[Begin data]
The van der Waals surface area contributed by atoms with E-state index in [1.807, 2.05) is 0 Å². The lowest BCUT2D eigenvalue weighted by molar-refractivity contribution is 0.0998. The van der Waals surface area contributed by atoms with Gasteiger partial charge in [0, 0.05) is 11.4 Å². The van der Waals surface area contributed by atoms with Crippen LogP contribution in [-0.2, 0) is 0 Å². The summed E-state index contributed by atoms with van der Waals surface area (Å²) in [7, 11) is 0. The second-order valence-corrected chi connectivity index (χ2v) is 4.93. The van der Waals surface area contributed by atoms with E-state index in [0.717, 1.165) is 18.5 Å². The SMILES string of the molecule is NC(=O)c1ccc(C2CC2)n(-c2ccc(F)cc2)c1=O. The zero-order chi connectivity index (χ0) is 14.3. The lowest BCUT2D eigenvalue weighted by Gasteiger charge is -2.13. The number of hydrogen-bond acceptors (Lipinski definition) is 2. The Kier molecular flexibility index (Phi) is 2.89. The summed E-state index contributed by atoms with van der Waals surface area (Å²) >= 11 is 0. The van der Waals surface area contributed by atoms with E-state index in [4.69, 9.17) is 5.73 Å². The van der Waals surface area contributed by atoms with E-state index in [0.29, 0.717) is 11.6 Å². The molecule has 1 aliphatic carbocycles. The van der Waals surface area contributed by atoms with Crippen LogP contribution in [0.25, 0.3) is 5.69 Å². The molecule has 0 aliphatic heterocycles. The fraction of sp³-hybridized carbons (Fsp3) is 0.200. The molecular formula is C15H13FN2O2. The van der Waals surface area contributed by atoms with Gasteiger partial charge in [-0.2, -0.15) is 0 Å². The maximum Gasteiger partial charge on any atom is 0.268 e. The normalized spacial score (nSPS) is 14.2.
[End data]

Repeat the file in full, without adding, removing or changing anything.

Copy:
The van der Waals surface area contributed by atoms with E-state index in [1.807, 2.05) is 0 Å². The lowest BCUT2D eigenvalue weighted by molar-refractivity contribution is 0.0998. The van der Waals surface area contributed by atoms with Gasteiger partial charge in [0, 0.05) is 11.4 Å². The van der Waals surface area contributed by atoms with Crippen LogP contribution in [-0.2, 0) is 0 Å². The summed E-state index contributed by atoms with van der Waals surface area (Å²) in [7, 11) is 0. The second-order valence-corrected chi connectivity index (χ2v) is 4.93. The van der Waals surface area contributed by atoms with E-state index in [0.717, 1.165) is 18.5 Å². The SMILES string of the molecule is NC(=O)c1ccc(C2CC2)n(-c2ccc(F)cc2)c1=O. The zero-order chi connectivity index (χ0) is 14.3. The lowest BCUT2D eigenvalue weighted by Gasteiger charge is -2.13. The number of hydrogen-bond acceptors (Lipinski definition) is 2. The Kier molecular flexibility index (Phi) is 2.89. The summed E-state index contributed by atoms with van der Waals surface area (Å²) >= 11 is 0. The van der Waals surface area contributed by atoms with E-state index in [4.69, 9.17) is 5.73 Å². The van der Waals surface area contributed by atoms with E-state index in [0.29, 0.717) is 11.6 Å². The molecule has 1 aliphatic carbocycles. The van der Waals surface area contributed by atoms with Crippen LogP contribution in [0.25, 0.3) is 5.69 Å². The molecule has 0 aliphatic heterocycles. The fraction of sp³-hybridized carbons (Fsp3) is 0.200. The molecular formula is C15H13FN2O2. The van der Waals surface area contributed by atoms with Gasteiger partial charge in [-0.2, -0.15) is 0 Å². The maximum Gasteiger partial charge on any atom is 0.268 e. The normalized spacial score (nSPS) is 14.2.